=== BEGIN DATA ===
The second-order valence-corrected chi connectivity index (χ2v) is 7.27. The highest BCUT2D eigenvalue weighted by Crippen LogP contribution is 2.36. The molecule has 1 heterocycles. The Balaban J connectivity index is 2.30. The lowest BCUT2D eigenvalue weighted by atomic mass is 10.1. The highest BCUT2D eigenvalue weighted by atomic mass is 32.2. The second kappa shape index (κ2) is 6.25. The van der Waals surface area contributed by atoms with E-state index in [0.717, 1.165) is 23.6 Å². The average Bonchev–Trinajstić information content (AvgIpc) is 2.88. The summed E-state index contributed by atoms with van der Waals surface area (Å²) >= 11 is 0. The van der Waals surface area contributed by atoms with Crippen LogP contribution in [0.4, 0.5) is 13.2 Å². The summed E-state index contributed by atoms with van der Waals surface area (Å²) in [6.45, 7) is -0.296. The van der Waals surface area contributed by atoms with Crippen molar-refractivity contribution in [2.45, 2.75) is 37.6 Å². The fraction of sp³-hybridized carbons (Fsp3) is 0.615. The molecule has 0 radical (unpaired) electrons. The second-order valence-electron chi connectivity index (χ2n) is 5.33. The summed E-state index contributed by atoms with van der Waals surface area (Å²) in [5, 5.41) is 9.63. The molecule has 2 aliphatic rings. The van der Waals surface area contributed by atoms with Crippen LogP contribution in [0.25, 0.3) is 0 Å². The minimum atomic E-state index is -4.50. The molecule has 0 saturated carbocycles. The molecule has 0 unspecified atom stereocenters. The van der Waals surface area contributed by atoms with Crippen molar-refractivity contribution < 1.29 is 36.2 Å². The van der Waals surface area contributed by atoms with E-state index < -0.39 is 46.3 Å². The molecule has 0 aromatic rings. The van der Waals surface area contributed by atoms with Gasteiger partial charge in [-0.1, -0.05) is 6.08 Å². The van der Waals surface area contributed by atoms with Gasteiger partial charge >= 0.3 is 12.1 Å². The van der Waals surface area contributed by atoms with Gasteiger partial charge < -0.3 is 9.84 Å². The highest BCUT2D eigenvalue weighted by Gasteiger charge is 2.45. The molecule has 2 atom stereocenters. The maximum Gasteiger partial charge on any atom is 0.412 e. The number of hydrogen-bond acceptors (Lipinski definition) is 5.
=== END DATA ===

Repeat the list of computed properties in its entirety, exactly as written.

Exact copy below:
The second-order valence-corrected chi connectivity index (χ2v) is 7.27. The highest BCUT2D eigenvalue weighted by Crippen LogP contribution is 2.36. The molecule has 1 heterocycles. The Balaban J connectivity index is 2.30. The lowest BCUT2D eigenvalue weighted by atomic mass is 10.1. The highest BCUT2D eigenvalue weighted by atomic mass is 32.2. The second kappa shape index (κ2) is 6.25. The van der Waals surface area contributed by atoms with E-state index in [0.717, 1.165) is 23.6 Å². The average Bonchev–Trinajstić information content (AvgIpc) is 2.88. The summed E-state index contributed by atoms with van der Waals surface area (Å²) >= 11 is 0. The van der Waals surface area contributed by atoms with Crippen LogP contribution in [0.4, 0.5) is 13.2 Å². The summed E-state index contributed by atoms with van der Waals surface area (Å²) in [6.45, 7) is -0.296. The van der Waals surface area contributed by atoms with Crippen molar-refractivity contribution in [2.45, 2.75) is 37.6 Å². The fraction of sp³-hybridized carbons (Fsp3) is 0.615. The molecule has 0 radical (unpaired) electrons. The second-order valence-electron chi connectivity index (χ2n) is 5.33. The summed E-state index contributed by atoms with van der Waals surface area (Å²) in [5, 5.41) is 9.63. The molecule has 2 aliphatic rings. The van der Waals surface area contributed by atoms with Crippen LogP contribution in [0.25, 0.3) is 0 Å². The minimum atomic E-state index is -4.50. The molecule has 0 saturated carbocycles. The molecule has 0 unspecified atom stereocenters. The van der Waals surface area contributed by atoms with Crippen molar-refractivity contribution < 1.29 is 36.2 Å². The van der Waals surface area contributed by atoms with E-state index < -0.39 is 46.3 Å². The molecule has 0 aromatic rings. The van der Waals surface area contributed by atoms with Gasteiger partial charge in [-0.1, -0.05) is 6.08 Å². The van der Waals surface area contributed by atoms with Gasteiger partial charge >= 0.3 is 12.1 Å². The van der Waals surface area contributed by atoms with Gasteiger partial charge < -0.3 is 9.84 Å². The highest BCUT2D eigenvalue weighted by Gasteiger charge is 2.45. The molecule has 2 atom stereocenters. The maximum Gasteiger partial charge on any atom is 0.412 e. The number of hydrogen-bond acceptors (Lipinski definition) is 5.